Mumbai: Within two months of coming to power, the Maharashtra government comprising BJP and the Eknath Shinde faction of Shiv Sena handed over land at Mumbai’s plush Bandra Kurla Complex (BKC) to the Union government for Prime Minister Narendra Modi’s pet project — the Mumbai-Ahmedabad bullet train. However, the handover, which happened in August, has come at a steep cost.
The Mumbai Metropolitan Region Development Authority (MMRDA), the state government agency which is the special planning authority for BKC, has more than doubled the total amount that the implementing agency of the bullet train project — the National High Speed Rail Corporation Limited (NHSRCL) — needs to pay for the BKC land.
Back in 2018, it was decided that the NHSRCL will pay Rs 3,513.37 crore for the land — 0.9 hectare above the ground and 3.3 hectares under the ground. However, at a meeting chaired by Chief Minister Eknath Shinde last month, the MMRDA recalculated the amount due from NHSRCL to Rs 8,889.72 crore. Of this, Rs 4,387.98 crore is for an increased land requirement of 1.52 hectares above the ground and 3.32 hectares under the ground, according to the minutes of the meeting.
Justifying the increase in total cost, the authority has cited a rise in the quantum of land required for the project. It has also cited the loss it will face due to the “reduced development potential” of some of its other plots after the construction of an underground bullet train station in BKC, the minutes of the meeting mentioned.
A senior MMRDA official said, “We wrote to the NHSRCL last month about the total compensation. They are yet to respond. Informally, they said they will need to first discuss this in the railway board meeting.”
The NHSRCL did not respond to ThePrint’s questions on email.
The 508-km Mumbai-Ahmedabad bullet train will make it possible to travel between the two cities within three hours at a speed of 320 km per hour. The Rs 1.1 lakh crore project, which is being built with financing from the Japan International Cooperation Agency (JICA), will have a total of 12 stations, of which eight will be in Gujarat and four will be in Maharashtra.
Land acquisition for the bullet train project was slow in Maharashtra until the Shinde-led government took over in June this year, as the previous Uddhav Thackeray-led Maha Vikas Aghadi (MVA) government had political reservations about the project. Private land acquisition was, however, underway and has been gathering pace over the last two years.
While the December 2023 deadline for the bullet train project will be overshot, its cost was already likely to exceed the original estimate, and now even more so with another contributing factor.
Compensation for ‘construction restrictions’
The MMRDA had on paper agreed to hand over the BKC land for the bullet train line’s terminating station in Mumbai in 2018, when BJP’s Devendra Fadnavis was chief minister. The understanding was that the bullet train station will be constructed underground and an International Financial Services Centre (IFSC), for which the MMRDA had set aside 50.31 hectares in 2017, will come up above it.
The MMRDA, however, has been struggling to get the Centre’s SEZ tag for the IFSC.
The Fadnavis government fell in 2019 and the Uddhav Thackeray-led MVA, comprising the Thackeray-led Shiv Sena, the Nationalist Congress Party (NCP) and the Congress, came to power. The NHSRCL did not get actual possession of land until August this year.
The revalued compensation also includes rent for 0.8 hectare that the project will need for the duration of construction on a temporary basis, as well as the market value of the potential built-up area that the MMRDA will lose due to restrictions on construction above the ground due to an underground station.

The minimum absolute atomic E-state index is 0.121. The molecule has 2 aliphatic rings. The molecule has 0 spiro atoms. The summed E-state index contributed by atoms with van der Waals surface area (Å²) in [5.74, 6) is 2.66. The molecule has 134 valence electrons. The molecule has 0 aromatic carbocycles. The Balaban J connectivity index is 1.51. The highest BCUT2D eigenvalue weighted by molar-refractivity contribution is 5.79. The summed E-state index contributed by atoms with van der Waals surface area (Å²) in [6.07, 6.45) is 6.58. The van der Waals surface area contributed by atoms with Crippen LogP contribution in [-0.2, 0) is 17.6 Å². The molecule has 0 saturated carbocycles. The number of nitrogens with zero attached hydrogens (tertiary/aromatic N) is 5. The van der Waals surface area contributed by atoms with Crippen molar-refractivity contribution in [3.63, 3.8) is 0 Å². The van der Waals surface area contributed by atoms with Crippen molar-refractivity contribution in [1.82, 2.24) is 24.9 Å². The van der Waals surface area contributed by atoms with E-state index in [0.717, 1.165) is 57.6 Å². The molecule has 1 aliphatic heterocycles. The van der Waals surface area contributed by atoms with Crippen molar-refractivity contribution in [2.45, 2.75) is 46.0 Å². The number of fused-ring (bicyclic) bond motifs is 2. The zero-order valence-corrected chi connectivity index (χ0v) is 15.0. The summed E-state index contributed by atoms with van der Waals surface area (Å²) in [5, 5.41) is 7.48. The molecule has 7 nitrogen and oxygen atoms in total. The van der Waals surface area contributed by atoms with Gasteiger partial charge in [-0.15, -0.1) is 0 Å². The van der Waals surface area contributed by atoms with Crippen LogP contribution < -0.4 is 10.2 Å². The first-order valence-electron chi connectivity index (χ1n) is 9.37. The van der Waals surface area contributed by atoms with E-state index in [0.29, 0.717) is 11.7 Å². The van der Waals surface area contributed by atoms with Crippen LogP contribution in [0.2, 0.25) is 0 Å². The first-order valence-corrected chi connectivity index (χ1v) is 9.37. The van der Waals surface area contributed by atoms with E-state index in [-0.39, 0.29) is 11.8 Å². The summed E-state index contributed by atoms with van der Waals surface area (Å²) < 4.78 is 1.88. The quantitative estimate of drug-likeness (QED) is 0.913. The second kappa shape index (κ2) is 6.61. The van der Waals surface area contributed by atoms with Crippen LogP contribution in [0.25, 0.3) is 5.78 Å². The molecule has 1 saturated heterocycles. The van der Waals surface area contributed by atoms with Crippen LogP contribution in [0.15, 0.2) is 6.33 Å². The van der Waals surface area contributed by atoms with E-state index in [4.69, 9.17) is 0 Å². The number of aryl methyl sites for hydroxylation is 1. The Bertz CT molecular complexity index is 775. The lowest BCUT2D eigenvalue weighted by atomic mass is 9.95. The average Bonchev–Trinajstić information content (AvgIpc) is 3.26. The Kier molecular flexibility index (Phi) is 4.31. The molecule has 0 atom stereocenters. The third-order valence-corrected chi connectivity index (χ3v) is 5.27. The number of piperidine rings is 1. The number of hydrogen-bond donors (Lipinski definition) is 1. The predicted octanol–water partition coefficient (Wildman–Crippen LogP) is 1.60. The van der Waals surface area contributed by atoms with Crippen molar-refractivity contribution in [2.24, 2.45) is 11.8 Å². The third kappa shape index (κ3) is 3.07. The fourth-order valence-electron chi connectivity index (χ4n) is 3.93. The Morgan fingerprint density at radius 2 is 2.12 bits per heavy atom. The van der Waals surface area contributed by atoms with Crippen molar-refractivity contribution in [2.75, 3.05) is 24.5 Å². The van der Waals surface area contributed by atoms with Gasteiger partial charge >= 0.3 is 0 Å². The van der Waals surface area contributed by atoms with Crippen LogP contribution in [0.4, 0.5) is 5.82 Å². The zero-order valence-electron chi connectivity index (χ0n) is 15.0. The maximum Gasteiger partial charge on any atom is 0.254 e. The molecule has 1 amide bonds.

“Although the bullet train station has been planned keeping an integrated design for an IFSC in mind, the proposed IFSC has not got an SEZ tag yet, and it is possible that in the future the MMRDA may have to use the land above the bullet train station like other land parcels in BKC,” the MMRDA official quoted earlier said.
“The underground bullet train station will, however, bring restrictions on the construction above the ground and there could be limitations on the built-up area of the land,” he added.
According to the minutes of the authority meeting, a preliminary study suggested that 12.65 hectares of built-up area may remain unused due to the construction of an underground station. The MMRDA has valued this based on what it says is the current market value of land in BKC at Rs 3.44 lakh per square metre. Accordingly, of the Rs 8,889.72 crore, the MMRDA is demanding Rs 4,357.27 crore as compensation for this potentially unused built-up area.
‘Loss of revenue’
In its revised calculation, the MMRDA has also taken into account land that the NHSRCL will need on a temporary basis for the duration of construction and decided to charge rent on it citing a loss of potential revenue.
The NHSRCL has asked for 0.81 hectares of land of 3.3 metres width around the construction site for four years.
“The MMRDA keeps hosting rallies, gatherings, exhibitions on the space, which will not be possible now for the duration of the construction of the project and so it is necessary to levy some charge on the land required for the temporary basis too,” another MMRDA official said.
According to the minutes of the October meeting, the authority has also assumed that for the 3.32 hectares land that the NHSRCL wants underground for the bullet train station, an equivalent amount of land above the ground will become unusable for the MMRDA for the duration of the station’s construction.
So, it has decided to charge a rent of Rs 144.46 crore (part of the Rs 8,889.72 crore) for both the land parcels and a security deposit of Rs 43.34 crore, according to the minutes.
(Edited by Anumeha Saxena)